The Angels tied a major league record Tuesday as five pitchers combined to fan 20 batters in a 5-4 defeat of the Mariners.
Zack Greinke struck out 13 and allowed one run in his five innings of work, but with his pitch count up to 110, the Angels decided to pull him early. That didn’t reduce the errant swings, though. Garrett Richards fanned the side in the sixth, Kevin Jepsen added two in the eighth and Ernesto Frieri got two more in a scoreless ninth to tie the record.
For all the whiffing, the Mariners actually made a game of it in the seventh against Scott Downs. The Angels chose to pull Richards despite all of his success in the sixth, and it proved costly, as Downs gave up two doubles and homer to the five batters he faced.
Between the seventh and the eighth innings, the Mariners sent eight straight batters to the plate without any strikeouts. However, after Miguel Olivo singled and Trayvon Robinson put down a sac bunt in the eighth, Jepsen rebounded to strike out Mike Carp and Dustin Ackley to end the inning.
The Angels became the first team in major league history to record 20 strikeouts in a nine-inning game using multiple pitchers. The previous three official 20-K games were all single pitcher affairs (Roger Clemens in 1986 and 1996 and Kerry Wood in 1998). Randy Johnson also had a 20-strikeout game against the Reds in 2001, but that one ended up going into extra innings.
As for the victims, Ackley led the way with four strikeouts, followed by Robinson and Brendan Ryan with three apiece. Justin Smoak hit two homers and walked for Seattle, but even he struck out once in the contest.
In addition to naming the Spink Award winner this morning, the Baseball Writers Association of America voted today to make all Hall of Fame ballots public beginning with next year’s vote for the 2018 induction class.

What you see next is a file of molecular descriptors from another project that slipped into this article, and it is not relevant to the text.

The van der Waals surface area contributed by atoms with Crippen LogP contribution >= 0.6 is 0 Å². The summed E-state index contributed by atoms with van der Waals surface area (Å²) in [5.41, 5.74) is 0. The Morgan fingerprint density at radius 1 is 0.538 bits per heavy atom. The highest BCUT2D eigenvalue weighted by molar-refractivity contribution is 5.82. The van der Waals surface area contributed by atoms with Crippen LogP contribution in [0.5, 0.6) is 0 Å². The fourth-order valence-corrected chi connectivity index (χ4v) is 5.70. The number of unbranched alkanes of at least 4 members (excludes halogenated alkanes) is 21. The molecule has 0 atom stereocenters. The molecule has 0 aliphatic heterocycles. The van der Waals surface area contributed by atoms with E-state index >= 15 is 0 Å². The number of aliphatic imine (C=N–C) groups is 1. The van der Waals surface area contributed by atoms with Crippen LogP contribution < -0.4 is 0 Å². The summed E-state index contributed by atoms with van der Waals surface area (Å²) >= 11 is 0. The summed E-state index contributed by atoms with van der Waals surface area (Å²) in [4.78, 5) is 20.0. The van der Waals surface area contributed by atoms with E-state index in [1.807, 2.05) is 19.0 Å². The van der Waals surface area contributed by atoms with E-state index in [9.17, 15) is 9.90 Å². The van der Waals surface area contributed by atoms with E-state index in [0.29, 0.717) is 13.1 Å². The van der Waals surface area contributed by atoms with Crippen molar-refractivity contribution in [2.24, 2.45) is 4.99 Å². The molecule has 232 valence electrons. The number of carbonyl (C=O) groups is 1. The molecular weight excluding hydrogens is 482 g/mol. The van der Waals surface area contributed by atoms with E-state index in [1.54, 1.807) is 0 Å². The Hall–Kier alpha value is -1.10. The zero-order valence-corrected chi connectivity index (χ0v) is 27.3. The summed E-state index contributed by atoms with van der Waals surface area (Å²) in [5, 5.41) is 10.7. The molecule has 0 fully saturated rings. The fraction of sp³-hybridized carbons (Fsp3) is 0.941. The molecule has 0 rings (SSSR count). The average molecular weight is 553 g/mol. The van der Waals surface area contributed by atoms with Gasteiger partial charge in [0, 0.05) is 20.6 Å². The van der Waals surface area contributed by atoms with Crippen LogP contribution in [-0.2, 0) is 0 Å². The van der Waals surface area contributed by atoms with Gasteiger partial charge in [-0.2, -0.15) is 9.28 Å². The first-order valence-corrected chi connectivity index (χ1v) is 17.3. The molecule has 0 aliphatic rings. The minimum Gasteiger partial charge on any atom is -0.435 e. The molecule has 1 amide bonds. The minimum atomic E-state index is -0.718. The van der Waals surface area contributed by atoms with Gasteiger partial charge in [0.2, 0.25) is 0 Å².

As of now, writers are encouraged to make their votes public and, if they do, they are placed on the BBWAA website. They are not required to, however, and a great many Hall of Fame voters do not. While ballot secrecy is laudable in politics, the Hall of Fame vote brings with it a fundamentally different set of concerns and sentiment has increasingly favored transparency, as opposed to secrecy when it comes to the Hall of Fame.
While some in opposition to this move may claim that public ballots will only lead to criticism, our view is that if you can’t handle some reasonable criticism over your Hall of Fame ballot, you probably need to get out of the business of making history, which is what voting for the Hall of Fame really is.
RE2PECT: The Yankees just announced that they will retire Derek Jeter’s number 2 next season. The ceremony will take place on May 14, 2017 at Yankee Stadium.
With Jeter’s number 2 retired the Yankees will have retired 21 numbers. Twenty-two if you count number 8 twice, given that it was retired for both Yogi Berra and Bill Dickey. They also have retired 42 twice, once for Jackie Robinson, which every team has retired, and once for Mariano Rivera who donned 42 before the league-wide retirement of the number. The Yankees will also have put every single-digit number on the shelf. Except for zero, anyway, which no Yankees player has ever worn.
The retired pinstripes break down as follows:
1 Billy Martin
3 Babe Ruth
4 Lou Gehrig
5 Joe DiMaggio
6 Joe Torre
7 Mickey Mantle
8 Yogi Berra
8 Bill Dickey
9 Roger Maris
10 Phil Rizzuto
15 Thurman Munson
16 Whitey Ford
20 Jorge Posada
23 Don Mattingly
32 Elston Howard
37 Casey Stengel
42 Mariano Rivera
44 Reggie Jackson
46 Andy Pettitte
49 Ron Guidry
51 Bernie Williams